Employers that make creative use of the new programs can use tax savings to soften the impact of sharing a higher percentage of health care costs with their employees.
Assume, for example, that Joe Employees FICA, state taxes and federal taxes total 33% of his compensation, and he purchases all his health benefits with after-tax dollars. If Joe shares 20% of his employers health plan costs, helping him pay with pretax dollars could mean he takes home the same level of salary while increasing his contribution of health coverage costs to 30%.
Adding debit card technology can make use of multiple accounts and high-deductible insurance much more palatable for the average consumer, by removing the burden of submitting paper reimbursement forms and eliminating the need to write checks for large medical expenses.
Of course, employers that are pushing their employees toward greater consumerism will need to provide more information to help their employees make rational decisions. So what advice can a benefits advisor have for employers? Here are 3 suggestions.
1. Explain what you are trying to accomplish.
This goes beyond simply saying that the employer wants employees to buy the highest possible quality of care at the lowest possible price. The employer needs to show employees how available programs can help them reach their own goals.
2. Explain the options in plain language.
If the options include FSAs, HRAs and HSAs, an employer should provide examples that illustrate how employees in certain situations can accomplish a variety of objectives, such as funding current medical costs or saving for retiree medical costs.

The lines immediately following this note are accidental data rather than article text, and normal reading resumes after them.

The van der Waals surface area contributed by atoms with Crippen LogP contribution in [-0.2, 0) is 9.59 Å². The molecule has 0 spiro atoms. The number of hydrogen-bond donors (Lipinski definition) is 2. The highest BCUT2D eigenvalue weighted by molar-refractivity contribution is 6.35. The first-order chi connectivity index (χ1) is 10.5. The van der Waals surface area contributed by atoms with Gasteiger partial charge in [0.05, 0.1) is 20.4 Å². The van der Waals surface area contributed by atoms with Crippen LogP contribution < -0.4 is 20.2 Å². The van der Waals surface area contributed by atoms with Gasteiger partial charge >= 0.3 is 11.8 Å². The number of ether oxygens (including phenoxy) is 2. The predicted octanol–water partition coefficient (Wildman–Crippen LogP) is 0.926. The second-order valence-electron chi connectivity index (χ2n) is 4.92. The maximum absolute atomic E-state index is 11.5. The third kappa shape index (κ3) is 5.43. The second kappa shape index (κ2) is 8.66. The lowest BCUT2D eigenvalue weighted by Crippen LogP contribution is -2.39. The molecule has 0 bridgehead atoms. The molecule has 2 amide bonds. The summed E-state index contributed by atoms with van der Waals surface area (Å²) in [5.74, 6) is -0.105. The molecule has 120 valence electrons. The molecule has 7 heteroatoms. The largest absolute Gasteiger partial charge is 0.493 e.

3. Help employees estimate the cost of various options and help them model ways of paying for medical expenses.
Employees did not need formal decision support tools when the employer covered almost all of the health care costs. Now, as we move from that approach into the new Consumer Era, consumers are shouldering more expenses and require more sophisticated educational planning tools–if they are to spend wisely.
CDHPs have introduced decision-making tools for enrollees, but pre-enrollment decision support tools are not yet widely used. Some large companies have started offering rudimentary enrollment decision support materials, but these are not being used and promoted to the extent that they need to be if the new, complex combinations of programs are going to work.
Companies should include educational and analytical tools in their enrollment communications strategy. The cost of these materials is a small fraction of the savings that a well-designed, consumer-centered program might achieve, and skimping on analytical support will cripple the programs, because employees make their funding decisions before they enroll.
is a Fellow of the Society of Actuaries and a consulting actuary in the Hartford office of Milliman USA. He can be reached at email@example.com.
Reproduced from National Underwriter Life & Health/Financial Services Edition, February 6, 2004. Copyright 2004 by The National Underwriter Company in the serial publication. All rights reserved.Copyright in this article as an independent work may be held by the author.